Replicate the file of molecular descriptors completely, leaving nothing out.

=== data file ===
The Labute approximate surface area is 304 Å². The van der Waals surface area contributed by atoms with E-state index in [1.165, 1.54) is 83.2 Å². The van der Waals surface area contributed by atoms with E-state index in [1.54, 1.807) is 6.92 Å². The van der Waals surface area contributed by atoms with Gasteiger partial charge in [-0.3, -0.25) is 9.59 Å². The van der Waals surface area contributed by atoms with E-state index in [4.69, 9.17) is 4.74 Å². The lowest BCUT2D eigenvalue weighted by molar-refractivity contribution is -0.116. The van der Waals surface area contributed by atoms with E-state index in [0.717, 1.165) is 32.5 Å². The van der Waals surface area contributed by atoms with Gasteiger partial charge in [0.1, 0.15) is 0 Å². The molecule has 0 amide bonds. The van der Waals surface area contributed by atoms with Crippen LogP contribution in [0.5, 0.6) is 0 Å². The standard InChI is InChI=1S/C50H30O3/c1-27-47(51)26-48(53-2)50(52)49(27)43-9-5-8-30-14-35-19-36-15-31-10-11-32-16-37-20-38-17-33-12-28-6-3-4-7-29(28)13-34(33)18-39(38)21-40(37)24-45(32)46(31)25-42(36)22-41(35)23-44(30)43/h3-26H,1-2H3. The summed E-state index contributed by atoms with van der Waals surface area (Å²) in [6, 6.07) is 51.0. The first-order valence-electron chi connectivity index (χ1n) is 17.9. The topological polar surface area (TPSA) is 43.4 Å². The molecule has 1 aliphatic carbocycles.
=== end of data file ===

The Labute approximate surface area is 304 Å². The van der Waals surface area contributed by atoms with E-state index in [1.165, 1.54) is 83.2 Å². The van der Waals surface area contributed by atoms with E-state index in [1.54, 1.807) is 6.92 Å². The van der Waals surface area contributed by atoms with Gasteiger partial charge in [-0.3, -0.25) is 9.59 Å². The van der Waals surface area contributed by atoms with E-state index in [4.69, 9.17) is 4.74 Å². The lowest BCUT2D eigenvalue weighted by molar-refractivity contribution is -0.116. The van der Waals surface area contributed by atoms with E-state index in [0.717, 1.165) is 32.5 Å². The van der Waals surface area contributed by atoms with Gasteiger partial charge in [0.1, 0.15) is 0 Å². The molecule has 0 amide bonds. The van der Waals surface area contributed by atoms with Crippen LogP contribution in [0.5, 0.6) is 0 Å². The standard InChI is InChI=1S/C50H30O3/c1-27-47(51)26-48(53-2)50(52)49(27)43-9-5-8-30-14-35-19-36-15-31-10-11-32-16-37-20-38-17-33-12-28-6-3-4-7-29(28)13-34(33)18-39(38)21-40(37)24-45(32)46(31)25-42(36)22-41(35)23-44(30)43/h3-26H,1-2H3. The summed E-state index contributed by atoms with van der Waals surface area (Å²) in [6, 6.07) is 51.0. The first-order valence-electron chi connectivity index (χ1n) is 17.9. The topological polar surface area (TPSA) is 43.4 Å². The molecule has 1 aliphatic carbocycles.